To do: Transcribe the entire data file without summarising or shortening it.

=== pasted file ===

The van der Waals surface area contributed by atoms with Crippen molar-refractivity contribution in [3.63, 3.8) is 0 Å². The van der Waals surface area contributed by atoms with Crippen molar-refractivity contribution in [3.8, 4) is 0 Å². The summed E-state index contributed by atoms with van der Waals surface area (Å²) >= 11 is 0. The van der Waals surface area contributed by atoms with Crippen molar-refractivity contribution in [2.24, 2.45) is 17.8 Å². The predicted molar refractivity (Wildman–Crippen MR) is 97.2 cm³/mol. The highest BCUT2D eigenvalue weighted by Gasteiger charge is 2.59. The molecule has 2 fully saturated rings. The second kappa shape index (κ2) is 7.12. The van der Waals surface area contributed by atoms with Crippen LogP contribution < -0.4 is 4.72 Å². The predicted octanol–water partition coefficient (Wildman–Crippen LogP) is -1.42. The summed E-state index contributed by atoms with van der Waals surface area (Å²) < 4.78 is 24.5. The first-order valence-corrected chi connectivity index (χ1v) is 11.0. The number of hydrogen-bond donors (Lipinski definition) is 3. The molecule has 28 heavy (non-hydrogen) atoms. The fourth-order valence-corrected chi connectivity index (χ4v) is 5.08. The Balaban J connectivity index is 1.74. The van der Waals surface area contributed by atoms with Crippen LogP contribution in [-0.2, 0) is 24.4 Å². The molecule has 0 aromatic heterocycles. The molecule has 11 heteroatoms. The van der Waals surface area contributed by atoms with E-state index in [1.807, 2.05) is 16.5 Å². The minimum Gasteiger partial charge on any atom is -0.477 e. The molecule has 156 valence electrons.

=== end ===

The van der Waals surface area contributed by atoms with Crippen molar-refractivity contribution in [3.63, 3.8) is 0 Å². The van der Waals surface area contributed by atoms with Crippen molar-refractivity contribution in [3.8, 4) is 0 Å². The summed E-state index contributed by atoms with van der Waals surface area (Å²) >= 11 is 0. The van der Waals surface area contributed by atoms with Crippen molar-refractivity contribution in [2.24, 2.45) is 17.8 Å². The predicted molar refractivity (Wildman–Crippen MR) is 97.2 cm³/mol. The highest BCUT2D eigenvalue weighted by Gasteiger charge is 2.59. The molecule has 2 fully saturated rings. The second kappa shape index (κ2) is 7.12. The van der Waals surface area contributed by atoms with Crippen LogP contribution < -0.4 is 4.72 Å². The predicted octanol–water partition coefficient (Wildman–Crippen LogP) is -1.42. The summed E-state index contributed by atoms with van der Waals surface area (Å²) < 4.78 is 24.5. The first-order valence-corrected chi connectivity index (χ1v) is 11.0. The number of hydrogen-bond donors (Lipinski definition) is 3. The molecule has 28 heavy (non-hydrogen) atoms. The fourth-order valence-corrected chi connectivity index (χ4v) is 5.08. The Balaban J connectivity index is 1.74. The van der Waals surface area contributed by atoms with Crippen LogP contribution in [-0.2, 0) is 24.4 Å². The molecule has 0 aromatic heterocycles. The molecule has 11 heteroatoms. The van der Waals surface area contributed by atoms with E-state index in [1.807, 2.05) is 16.5 Å². The minimum Gasteiger partial charge on any atom is -0.477 e. The molecule has 156 valence electrons.